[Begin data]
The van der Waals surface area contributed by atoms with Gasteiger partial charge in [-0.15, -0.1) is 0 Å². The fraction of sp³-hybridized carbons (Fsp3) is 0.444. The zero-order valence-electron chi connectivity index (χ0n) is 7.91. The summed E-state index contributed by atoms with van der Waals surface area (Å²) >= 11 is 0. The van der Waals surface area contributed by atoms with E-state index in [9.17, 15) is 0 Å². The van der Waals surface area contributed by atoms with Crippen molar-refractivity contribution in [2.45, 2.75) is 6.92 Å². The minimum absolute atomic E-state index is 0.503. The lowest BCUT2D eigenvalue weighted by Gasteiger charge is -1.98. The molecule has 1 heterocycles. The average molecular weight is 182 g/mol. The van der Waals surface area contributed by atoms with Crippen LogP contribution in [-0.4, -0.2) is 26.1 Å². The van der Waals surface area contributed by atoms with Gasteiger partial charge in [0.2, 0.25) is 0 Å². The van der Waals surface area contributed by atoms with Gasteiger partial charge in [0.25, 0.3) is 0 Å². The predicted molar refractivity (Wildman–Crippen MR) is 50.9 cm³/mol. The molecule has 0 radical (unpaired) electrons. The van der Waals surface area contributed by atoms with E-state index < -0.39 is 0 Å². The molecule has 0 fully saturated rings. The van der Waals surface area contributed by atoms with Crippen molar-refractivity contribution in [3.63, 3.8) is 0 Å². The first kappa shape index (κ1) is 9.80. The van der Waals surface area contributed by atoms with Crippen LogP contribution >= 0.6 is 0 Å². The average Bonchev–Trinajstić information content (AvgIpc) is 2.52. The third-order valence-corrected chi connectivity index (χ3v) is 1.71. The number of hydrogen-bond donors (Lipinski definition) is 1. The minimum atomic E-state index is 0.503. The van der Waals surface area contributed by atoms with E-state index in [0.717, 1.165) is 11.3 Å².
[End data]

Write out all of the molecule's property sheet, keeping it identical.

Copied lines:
The van der Waals surface area contributed by atoms with Gasteiger partial charge in [-0.15, -0.1) is 0 Å². The fraction of sp³-hybridized carbons (Fsp3) is 0.444. The zero-order valence-electron chi connectivity index (χ0n) is 7.91. The summed E-state index contributed by atoms with van der Waals surface area (Å²) >= 11 is 0. The van der Waals surface area contributed by atoms with E-state index in [9.17, 15) is 0 Å². The van der Waals surface area contributed by atoms with Crippen molar-refractivity contribution in [2.45, 2.75) is 6.92 Å². The minimum absolute atomic E-state index is 0.503. The lowest BCUT2D eigenvalue weighted by Gasteiger charge is -1.98. The molecule has 1 heterocycles. The average molecular weight is 182 g/mol. The van der Waals surface area contributed by atoms with Crippen LogP contribution in [-0.4, -0.2) is 26.1 Å². The van der Waals surface area contributed by atoms with Gasteiger partial charge in [0.2, 0.25) is 0 Å². The van der Waals surface area contributed by atoms with Gasteiger partial charge in [0.25, 0.3) is 0 Å². The predicted molar refractivity (Wildman–Crippen MR) is 50.9 cm³/mol. The molecule has 0 radical (unpaired) electrons. The van der Waals surface area contributed by atoms with E-state index < -0.39 is 0 Å². The molecule has 0 fully saturated rings. The van der Waals surface area contributed by atoms with Crippen molar-refractivity contribution in [3.63, 3.8) is 0 Å². The first kappa shape index (κ1) is 9.80. The van der Waals surface area contributed by atoms with Crippen LogP contribution >= 0.6 is 0 Å². The average Bonchev–Trinajstić information content (AvgIpc) is 2.52. The third-order valence-corrected chi connectivity index (χ3v) is 1.71. The number of hydrogen-bond donors (Lipinski definition) is 1. The minimum atomic E-state index is 0.503. The van der Waals surface area contributed by atoms with E-state index in [0.717, 1.165) is 11.3 Å².